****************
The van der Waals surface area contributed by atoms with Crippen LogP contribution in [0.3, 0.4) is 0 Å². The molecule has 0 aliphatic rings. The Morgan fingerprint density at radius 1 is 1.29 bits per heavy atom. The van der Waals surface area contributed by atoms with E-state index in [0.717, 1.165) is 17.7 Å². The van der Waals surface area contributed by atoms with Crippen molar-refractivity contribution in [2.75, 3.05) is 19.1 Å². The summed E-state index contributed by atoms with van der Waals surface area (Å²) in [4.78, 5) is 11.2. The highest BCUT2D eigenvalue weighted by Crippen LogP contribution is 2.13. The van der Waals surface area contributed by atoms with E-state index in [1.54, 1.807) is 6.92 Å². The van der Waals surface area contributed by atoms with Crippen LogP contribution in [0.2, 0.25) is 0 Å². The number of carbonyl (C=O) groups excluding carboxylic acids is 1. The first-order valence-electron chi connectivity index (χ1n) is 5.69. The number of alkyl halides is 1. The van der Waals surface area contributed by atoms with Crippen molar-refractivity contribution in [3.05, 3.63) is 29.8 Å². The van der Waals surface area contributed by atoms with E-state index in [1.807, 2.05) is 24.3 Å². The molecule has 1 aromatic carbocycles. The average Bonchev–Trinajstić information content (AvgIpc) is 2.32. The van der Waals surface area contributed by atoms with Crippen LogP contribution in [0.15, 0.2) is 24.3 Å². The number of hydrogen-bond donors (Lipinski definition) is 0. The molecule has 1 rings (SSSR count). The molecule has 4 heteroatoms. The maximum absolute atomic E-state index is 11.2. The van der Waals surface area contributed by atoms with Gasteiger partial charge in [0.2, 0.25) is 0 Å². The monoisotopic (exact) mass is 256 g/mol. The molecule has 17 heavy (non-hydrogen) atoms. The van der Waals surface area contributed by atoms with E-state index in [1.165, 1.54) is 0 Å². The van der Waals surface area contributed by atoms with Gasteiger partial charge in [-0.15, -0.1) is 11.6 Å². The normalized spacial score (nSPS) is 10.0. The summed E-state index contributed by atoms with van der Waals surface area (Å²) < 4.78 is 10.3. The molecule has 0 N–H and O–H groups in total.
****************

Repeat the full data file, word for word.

The van der Waals surface area contributed by atoms with Crippen LogP contribution in [0.3, 0.4) is 0 Å². The molecule has 0 aliphatic rings. The Morgan fingerprint density at radius 1 is 1.29 bits per heavy atom. The van der Waals surface area contributed by atoms with E-state index in [0.717, 1.165) is 17.7 Å². The van der Waals surface area contributed by atoms with Crippen molar-refractivity contribution in [2.75, 3.05) is 19.1 Å². The summed E-state index contributed by atoms with van der Waals surface area (Å²) in [4.78, 5) is 11.2. The highest BCUT2D eigenvalue weighted by Crippen LogP contribution is 2.13. The van der Waals surface area contributed by atoms with E-state index in [1.54, 1.807) is 6.92 Å². The van der Waals surface area contributed by atoms with Crippen LogP contribution in [0.2, 0.25) is 0 Å². The number of carbonyl (C=O) groups excluding carboxylic acids is 1. The first-order valence-electron chi connectivity index (χ1n) is 5.69. The number of alkyl halides is 1. The van der Waals surface area contributed by atoms with Crippen molar-refractivity contribution in [3.05, 3.63) is 29.8 Å². The van der Waals surface area contributed by atoms with E-state index in [1.807, 2.05) is 24.3 Å². The molecule has 1 aromatic carbocycles. The average Bonchev–Trinajstić information content (AvgIpc) is 2.32. The van der Waals surface area contributed by atoms with Crippen LogP contribution in [0.15, 0.2) is 24.3 Å². The number of hydrogen-bond donors (Lipinski definition) is 0. The molecule has 1 rings (SSSR count). The molecule has 4 heteroatoms. The maximum absolute atomic E-state index is 11.2. The van der Waals surface area contributed by atoms with Gasteiger partial charge in [0.2, 0.25) is 0 Å². The monoisotopic (exact) mass is 256 g/mol. The molecule has 17 heavy (non-hydrogen) atoms. The van der Waals surface area contributed by atoms with E-state index in [1.165, 1.54) is 0 Å². The van der Waals surface area contributed by atoms with Gasteiger partial charge in [-0.15, -0.1) is 11.6 Å². The normalized spacial score (nSPS) is 10.0. The summed E-state index contributed by atoms with van der Waals surface area (Å²) < 4.78 is 10.3. The molecule has 0 N–H and O–H groups in total.